State bill enacts roll-through laws for bikes, non-motor vehicles

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Collegian | Falyn Sebastian

(Graphic illustration by Falyn Sebastian | The Collegian)

Austria Cohn , News Reporter

Bicyclists and people on electric scooters over 15 years old are now able to generally treat stop signs as yield signs and red lights as stop signs.

Gov. Jared Polis signed House Bill 22-1028, known colloquially as the “Safety Stop” bill, April 13, changing the law for bicycles, electric scooters and e-bikes. Bicycle Colorado, an advocacy organization that does work in policy and education around bike safety, was a key player in this bill’s signing. 

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“The ‘Safety Stop’ is important because it keeps people on bikes safer,” said Jack Todd, director of communications and policy at Bicycle Colorado. “Intersections are the most dangerous places for people on bikes. … When bicyclists are able to get out of that location faster, it improves their safety.”

According to the Highway Loss Data Institute, in 2019, 35% of bicyclist deaths occurred at intersections.

Dave Dixon, executive director of bike advocacy nonprofit Bike Fort Collins, said this bill is not to give cyclists favorable treatment but instead to clear intersections. Dixon said clearing intersections reduces the potential that bicyclists and vehicles will come into conflict with each other.

“Forty years ago, in the first year (Idaho) adopted it, they saw a nearly 15% drop in crashes between people biking and people driving.” -Jack Todd, Bicycle Colorado director of communications and policy

“The law stipulates that (riders) can only proceed through the intersection if the coast is clear, meaning there’s no traffic coming the other direction,” Dixon said.

Colorado State University student Lillian Ward bikes around campus to get to classes, dorms and Morgan Library. Ward thinks it’s safe to bike around campus, but the outer parts of campus are where she runs into the most conflict with cars. 

“It’s only at stop signs where the cars feel like they have the right of way, and they’ll turn in front of you,” Ward said. “They don’t see us; they only check for other cars at stop signs.”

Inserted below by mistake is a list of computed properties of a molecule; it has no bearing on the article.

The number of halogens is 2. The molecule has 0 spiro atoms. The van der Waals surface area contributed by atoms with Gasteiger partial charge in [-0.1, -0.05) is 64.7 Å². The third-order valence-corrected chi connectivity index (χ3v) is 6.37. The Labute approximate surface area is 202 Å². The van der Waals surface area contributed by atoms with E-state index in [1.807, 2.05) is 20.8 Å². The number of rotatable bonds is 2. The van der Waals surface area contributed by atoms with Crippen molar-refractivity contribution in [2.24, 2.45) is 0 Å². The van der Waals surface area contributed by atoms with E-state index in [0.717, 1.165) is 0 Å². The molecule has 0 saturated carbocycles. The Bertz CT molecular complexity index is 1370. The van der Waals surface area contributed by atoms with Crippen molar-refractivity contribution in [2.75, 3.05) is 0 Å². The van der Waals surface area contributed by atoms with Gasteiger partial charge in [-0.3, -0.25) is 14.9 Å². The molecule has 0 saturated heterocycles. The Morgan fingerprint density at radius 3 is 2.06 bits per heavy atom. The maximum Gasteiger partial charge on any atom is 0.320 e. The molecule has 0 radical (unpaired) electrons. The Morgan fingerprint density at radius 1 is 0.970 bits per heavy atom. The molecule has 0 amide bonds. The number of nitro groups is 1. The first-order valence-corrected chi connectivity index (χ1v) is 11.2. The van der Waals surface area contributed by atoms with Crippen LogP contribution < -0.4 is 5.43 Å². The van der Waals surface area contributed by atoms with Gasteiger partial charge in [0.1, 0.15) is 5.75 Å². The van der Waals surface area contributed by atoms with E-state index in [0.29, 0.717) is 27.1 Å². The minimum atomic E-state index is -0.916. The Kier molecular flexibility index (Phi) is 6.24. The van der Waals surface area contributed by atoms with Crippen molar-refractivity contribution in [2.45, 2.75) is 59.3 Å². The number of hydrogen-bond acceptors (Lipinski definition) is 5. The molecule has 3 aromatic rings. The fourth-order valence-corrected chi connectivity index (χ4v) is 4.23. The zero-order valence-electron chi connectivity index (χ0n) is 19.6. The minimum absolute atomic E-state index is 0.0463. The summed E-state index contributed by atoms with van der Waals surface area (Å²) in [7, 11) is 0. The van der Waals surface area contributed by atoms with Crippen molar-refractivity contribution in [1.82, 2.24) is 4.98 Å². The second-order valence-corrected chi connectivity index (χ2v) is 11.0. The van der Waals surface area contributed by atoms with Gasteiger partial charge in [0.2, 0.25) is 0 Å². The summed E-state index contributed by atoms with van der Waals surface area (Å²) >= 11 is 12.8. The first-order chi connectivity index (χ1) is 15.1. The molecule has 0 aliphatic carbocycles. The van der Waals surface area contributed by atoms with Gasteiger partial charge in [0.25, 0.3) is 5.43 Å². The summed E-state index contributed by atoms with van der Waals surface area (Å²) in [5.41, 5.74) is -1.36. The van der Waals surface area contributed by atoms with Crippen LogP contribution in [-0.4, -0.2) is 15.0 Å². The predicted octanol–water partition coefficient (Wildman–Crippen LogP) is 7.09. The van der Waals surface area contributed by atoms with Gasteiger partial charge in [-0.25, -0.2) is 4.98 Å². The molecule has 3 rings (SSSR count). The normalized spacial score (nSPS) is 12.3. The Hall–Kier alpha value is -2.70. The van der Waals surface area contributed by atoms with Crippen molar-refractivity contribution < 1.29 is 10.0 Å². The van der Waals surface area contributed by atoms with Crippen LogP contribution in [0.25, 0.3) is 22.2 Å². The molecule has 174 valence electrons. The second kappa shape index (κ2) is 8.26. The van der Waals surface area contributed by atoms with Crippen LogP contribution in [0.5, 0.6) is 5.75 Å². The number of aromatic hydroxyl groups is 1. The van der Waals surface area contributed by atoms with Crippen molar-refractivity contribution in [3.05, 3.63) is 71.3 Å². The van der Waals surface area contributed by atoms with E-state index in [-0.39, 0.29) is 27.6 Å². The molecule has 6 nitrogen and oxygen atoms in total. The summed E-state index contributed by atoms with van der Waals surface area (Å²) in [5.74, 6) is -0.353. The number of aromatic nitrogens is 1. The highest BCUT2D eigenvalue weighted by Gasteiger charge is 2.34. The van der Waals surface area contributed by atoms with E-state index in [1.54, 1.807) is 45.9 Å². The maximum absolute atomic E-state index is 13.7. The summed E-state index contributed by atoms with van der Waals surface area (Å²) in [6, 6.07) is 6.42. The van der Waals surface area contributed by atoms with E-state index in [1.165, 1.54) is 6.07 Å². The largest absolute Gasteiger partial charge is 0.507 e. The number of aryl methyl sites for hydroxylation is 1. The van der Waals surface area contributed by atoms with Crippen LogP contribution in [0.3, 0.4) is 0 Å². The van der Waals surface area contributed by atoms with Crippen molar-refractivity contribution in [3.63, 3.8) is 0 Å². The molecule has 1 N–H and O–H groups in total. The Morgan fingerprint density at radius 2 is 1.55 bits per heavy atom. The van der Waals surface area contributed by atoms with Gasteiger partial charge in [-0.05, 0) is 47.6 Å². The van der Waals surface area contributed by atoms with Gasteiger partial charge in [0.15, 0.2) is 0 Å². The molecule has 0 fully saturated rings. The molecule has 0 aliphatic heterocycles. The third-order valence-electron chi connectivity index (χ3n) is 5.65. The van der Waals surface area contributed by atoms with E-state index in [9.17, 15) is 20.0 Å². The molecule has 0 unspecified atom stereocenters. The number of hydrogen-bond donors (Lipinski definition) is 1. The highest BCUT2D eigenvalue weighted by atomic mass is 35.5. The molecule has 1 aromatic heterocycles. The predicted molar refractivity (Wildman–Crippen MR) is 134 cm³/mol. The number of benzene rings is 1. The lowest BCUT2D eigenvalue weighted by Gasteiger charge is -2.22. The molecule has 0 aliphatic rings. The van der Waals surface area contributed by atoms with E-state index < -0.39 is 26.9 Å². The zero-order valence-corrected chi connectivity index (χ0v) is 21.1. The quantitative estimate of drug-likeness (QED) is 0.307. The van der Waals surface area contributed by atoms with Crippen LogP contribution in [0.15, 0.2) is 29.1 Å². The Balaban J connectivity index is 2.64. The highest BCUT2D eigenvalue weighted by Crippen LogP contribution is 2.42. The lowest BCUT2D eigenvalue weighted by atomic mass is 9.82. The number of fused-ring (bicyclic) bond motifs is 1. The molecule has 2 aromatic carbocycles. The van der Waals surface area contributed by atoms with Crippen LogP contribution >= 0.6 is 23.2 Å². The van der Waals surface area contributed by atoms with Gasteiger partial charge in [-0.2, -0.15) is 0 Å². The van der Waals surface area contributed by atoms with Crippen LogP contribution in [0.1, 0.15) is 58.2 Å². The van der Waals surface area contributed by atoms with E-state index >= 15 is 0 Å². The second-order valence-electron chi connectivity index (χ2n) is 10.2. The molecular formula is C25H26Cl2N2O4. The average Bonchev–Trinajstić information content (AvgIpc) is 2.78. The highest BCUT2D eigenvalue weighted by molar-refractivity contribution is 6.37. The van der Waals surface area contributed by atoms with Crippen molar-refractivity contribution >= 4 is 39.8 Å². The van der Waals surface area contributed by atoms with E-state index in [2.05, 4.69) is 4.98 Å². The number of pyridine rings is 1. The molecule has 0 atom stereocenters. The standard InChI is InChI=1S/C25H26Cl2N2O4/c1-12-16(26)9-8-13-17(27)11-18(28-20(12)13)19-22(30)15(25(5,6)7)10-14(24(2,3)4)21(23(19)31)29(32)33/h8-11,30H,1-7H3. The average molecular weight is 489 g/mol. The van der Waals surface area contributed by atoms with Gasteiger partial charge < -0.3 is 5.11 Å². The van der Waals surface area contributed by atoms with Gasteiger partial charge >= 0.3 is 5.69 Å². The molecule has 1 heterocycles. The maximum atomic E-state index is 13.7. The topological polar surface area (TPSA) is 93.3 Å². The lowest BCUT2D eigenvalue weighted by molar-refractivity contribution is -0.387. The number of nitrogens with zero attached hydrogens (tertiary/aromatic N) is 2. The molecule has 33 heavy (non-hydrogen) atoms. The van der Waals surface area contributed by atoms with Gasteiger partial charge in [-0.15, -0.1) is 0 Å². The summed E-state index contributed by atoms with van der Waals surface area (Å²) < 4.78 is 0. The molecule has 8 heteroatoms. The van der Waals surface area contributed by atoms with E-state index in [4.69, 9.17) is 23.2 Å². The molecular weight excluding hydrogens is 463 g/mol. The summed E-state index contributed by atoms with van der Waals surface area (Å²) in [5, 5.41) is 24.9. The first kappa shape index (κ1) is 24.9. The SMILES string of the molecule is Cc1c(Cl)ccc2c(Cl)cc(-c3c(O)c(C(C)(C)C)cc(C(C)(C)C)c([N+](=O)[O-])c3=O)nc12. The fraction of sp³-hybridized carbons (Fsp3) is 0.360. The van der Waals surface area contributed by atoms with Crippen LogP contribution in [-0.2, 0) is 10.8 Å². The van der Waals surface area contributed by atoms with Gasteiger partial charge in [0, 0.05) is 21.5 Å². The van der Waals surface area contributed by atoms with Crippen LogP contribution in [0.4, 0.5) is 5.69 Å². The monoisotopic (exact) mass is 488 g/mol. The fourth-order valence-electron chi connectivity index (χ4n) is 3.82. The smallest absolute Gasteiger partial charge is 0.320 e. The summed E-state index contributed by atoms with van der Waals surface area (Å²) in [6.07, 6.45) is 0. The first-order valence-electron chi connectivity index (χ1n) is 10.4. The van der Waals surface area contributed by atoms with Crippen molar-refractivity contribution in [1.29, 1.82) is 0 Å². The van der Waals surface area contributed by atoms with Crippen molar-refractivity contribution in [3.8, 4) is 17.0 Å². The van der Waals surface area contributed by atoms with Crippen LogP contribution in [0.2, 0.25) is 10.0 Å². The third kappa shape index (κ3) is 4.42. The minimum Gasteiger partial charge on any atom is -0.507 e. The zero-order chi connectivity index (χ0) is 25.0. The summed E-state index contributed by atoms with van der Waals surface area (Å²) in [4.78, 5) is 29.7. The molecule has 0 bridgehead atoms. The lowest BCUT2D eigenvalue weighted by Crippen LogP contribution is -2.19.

According to Auto Justice Attorney Michael Gibson, 40% of cars that run into cyclists rear-end them, and these types of accidents are often at stop signs.

Other states have adopted similar bills, like Delaware’s Bicycle Friendly Delaware Act, which allows bicyclists to treat stop signs as yield signs.

The Bike Delaware webpage, showing data collected by the Delaware State Police, states crashes involving bicycles at stop sign-controlled intersections fell by 23% between November 2017 and April 2020 as compared to the preceding 30-month period, which coincides with when Delaware Gov. John Carney signed the Bicycle Friendly Delaware Act into law (October 2017).

The first state to ever pass a bill similar to this was Idaho in 1982. Since then, similar bills have referred to the idea as the “Idaho Stop.”

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“Forty years ago, in the first year (Idaho) adopted it, they saw a nearly 15% drop in crashes between people biking and people driving,” Todd said.

This bill only applies to bicyclists that are aged 15 and older or are accompanied by an adult.

“I think it’s a great win for the bicycle community to be able to legally do something that is safer for them,” Todd said. “We went for this bill because we have seen the data, and we believe it’s safer for bicyclists, so we’re enthusiastic supporters.”

Reach Austria Cohn at news@collegian.com or on Twitter @AustriaCohn.